A car thief who stole a Saudi sheikh’s luxury Rolls-Royce worth £97,000 has been jailed for more than four years.
Mohammed Humza, 25, filled out a DVLA V62 form claiming he was the new owner of Sheikh Mohammed Alibrahim’s Phantom Coupe after after seeing it parked in Mayfair, London.
Prosecutor Margia Mostafa said Sheikh Mohammed Alibrahim’s chauffeur checked on the car “every couple of weeks” and on April 21 2015 noticed that it was missing.
The following day he reported it stolen.
The previous month, Humza had used his pregnant partner’s debit card to order a new set of keys from Rolls-Royce.
On April 21 2015, he had sold the car to Shaks Specialist Cars in Huddersfield for a £27,500 bank transfer, and a part exchange for a BMW 5 Series and a White Mercedes-Benz A Class.
Southwark Crown Court heard that after receiving a V62 form, the DVLA contacts the owner about the change of ownership, and if there is no reply, a new logbook is issued.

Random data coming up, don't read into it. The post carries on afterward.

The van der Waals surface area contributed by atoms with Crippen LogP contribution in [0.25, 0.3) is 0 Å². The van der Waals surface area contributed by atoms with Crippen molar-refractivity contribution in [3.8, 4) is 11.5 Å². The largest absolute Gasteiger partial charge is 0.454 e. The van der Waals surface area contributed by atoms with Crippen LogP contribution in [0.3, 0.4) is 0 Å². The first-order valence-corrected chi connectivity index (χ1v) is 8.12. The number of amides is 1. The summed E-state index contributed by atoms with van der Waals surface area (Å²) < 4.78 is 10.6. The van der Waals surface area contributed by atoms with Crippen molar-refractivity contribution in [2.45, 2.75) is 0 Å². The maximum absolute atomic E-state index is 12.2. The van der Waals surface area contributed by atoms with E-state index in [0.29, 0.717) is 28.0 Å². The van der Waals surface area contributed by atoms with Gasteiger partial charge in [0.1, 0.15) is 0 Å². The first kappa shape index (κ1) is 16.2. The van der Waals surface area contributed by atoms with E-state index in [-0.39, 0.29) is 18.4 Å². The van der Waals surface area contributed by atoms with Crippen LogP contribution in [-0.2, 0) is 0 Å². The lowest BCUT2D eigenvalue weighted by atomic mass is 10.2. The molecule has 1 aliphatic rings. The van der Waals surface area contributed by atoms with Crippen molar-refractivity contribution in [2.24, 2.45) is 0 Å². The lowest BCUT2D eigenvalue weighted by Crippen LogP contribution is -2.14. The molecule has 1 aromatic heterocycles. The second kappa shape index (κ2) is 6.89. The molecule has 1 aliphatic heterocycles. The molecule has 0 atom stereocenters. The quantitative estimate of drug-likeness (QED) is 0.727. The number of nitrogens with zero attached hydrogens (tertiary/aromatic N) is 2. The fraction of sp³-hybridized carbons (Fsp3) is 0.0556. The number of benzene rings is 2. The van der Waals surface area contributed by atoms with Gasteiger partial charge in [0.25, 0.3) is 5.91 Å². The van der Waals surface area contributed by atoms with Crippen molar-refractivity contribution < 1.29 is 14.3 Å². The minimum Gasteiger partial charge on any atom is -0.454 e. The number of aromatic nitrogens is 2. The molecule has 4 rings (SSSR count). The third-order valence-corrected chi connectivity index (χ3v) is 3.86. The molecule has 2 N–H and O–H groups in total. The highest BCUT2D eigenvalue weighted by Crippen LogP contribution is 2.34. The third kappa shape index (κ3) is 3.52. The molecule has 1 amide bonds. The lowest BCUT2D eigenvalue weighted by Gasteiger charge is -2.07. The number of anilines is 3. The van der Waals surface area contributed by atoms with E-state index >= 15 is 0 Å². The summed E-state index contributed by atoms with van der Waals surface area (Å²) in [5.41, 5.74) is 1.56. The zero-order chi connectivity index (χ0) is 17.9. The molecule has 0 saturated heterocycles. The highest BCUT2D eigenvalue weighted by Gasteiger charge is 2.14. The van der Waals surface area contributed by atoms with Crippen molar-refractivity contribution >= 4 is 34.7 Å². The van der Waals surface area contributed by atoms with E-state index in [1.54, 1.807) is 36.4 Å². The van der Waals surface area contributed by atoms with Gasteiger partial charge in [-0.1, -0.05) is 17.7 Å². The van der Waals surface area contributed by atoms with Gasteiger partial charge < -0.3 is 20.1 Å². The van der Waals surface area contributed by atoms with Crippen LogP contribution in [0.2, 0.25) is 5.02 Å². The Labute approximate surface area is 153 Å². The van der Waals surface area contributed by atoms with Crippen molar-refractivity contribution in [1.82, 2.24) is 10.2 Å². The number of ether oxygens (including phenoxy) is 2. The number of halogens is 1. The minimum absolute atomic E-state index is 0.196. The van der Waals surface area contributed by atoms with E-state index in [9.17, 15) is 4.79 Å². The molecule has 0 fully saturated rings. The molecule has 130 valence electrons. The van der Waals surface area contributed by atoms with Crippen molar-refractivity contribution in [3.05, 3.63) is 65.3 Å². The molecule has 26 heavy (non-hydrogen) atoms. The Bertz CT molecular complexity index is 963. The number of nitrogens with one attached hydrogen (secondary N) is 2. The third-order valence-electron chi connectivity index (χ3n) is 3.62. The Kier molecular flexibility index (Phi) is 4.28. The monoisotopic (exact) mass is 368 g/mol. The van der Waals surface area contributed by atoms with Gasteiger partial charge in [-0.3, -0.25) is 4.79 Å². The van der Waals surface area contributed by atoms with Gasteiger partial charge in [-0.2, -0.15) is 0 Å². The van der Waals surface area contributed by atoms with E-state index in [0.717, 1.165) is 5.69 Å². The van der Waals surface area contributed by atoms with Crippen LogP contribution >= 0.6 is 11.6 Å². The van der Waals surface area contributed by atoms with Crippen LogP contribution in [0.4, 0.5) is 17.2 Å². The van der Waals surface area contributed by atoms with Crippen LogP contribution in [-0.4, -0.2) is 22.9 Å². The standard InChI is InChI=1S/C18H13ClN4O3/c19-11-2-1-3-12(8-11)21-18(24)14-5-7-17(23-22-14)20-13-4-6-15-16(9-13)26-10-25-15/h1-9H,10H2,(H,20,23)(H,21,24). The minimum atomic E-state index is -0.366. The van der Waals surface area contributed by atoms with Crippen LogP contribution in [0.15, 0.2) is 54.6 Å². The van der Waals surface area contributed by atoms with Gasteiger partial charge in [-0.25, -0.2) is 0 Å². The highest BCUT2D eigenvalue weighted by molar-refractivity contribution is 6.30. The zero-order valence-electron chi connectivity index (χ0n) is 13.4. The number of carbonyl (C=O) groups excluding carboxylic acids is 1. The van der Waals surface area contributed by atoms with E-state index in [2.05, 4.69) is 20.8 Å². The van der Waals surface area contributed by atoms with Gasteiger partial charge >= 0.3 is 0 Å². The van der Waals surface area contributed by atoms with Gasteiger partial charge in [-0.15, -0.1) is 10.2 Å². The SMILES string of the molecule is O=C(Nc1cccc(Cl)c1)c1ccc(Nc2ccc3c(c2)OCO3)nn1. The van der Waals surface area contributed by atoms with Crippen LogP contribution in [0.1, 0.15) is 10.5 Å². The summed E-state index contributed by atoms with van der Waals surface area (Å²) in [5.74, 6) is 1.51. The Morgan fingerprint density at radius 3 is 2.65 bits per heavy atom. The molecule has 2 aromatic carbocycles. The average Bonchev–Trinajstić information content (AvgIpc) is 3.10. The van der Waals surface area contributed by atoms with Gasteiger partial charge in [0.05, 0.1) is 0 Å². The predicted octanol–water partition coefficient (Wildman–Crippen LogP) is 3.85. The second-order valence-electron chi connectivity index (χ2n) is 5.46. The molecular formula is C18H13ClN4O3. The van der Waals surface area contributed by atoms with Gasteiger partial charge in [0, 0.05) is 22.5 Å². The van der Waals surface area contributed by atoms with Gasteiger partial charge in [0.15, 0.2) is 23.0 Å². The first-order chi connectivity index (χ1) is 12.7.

Ms Mostafa said that on April 18 2015, Humza was seen in an Audi driving to the Audley Street car park where the Rolls-Royce was parked, and then obtaining a ticket but not driving in.
She added that shortly afterwards the Rolls-Royce approached from the other direction but when it could not get out, the Audi reappeared and a new parking ticket was issued.
“The (Audi) driver takes a further ticket and enters the car park. The Rolls-Royce, with the defendant driving, goes through it before the barrier closes.”
Humza used the same scam to pose as the owner of a £75,000 Porsche 911 belonging to Nicholas Cattelian, a £127,000 Ferrari California belonging to Sara Duncan, and a £21,000 Aston Martin DB9 belonging to Jake Urich.
However, each of the owners responded to the DVLA to confirm they were still the registered keepers of their cars and Humza was unsuccessful.
Sentencing Humza to four years and two months’ imprisonment, Judge Martin Griffiths said: “You have been involved in what to my view is a professional and highly selective car theft business.
The car that was stolen was a Rolls-Royce, owned by what appears to be a wealthy gentleman who lives outside of the country.”
He added: “It must surely be something in the way of a salutary lesson to the DVLA. It shouldn’t really allow people to get new V5s on the strength of ‘I get can’t get hold of the registered keeper’.”
“This was a high culpability sophisticated fraud in which you played the leading role,” said Judge Griffiths.
Humza from Watford, Hertfordshire, pleaded guilty to one count of theft and five counts of fraud by false representation.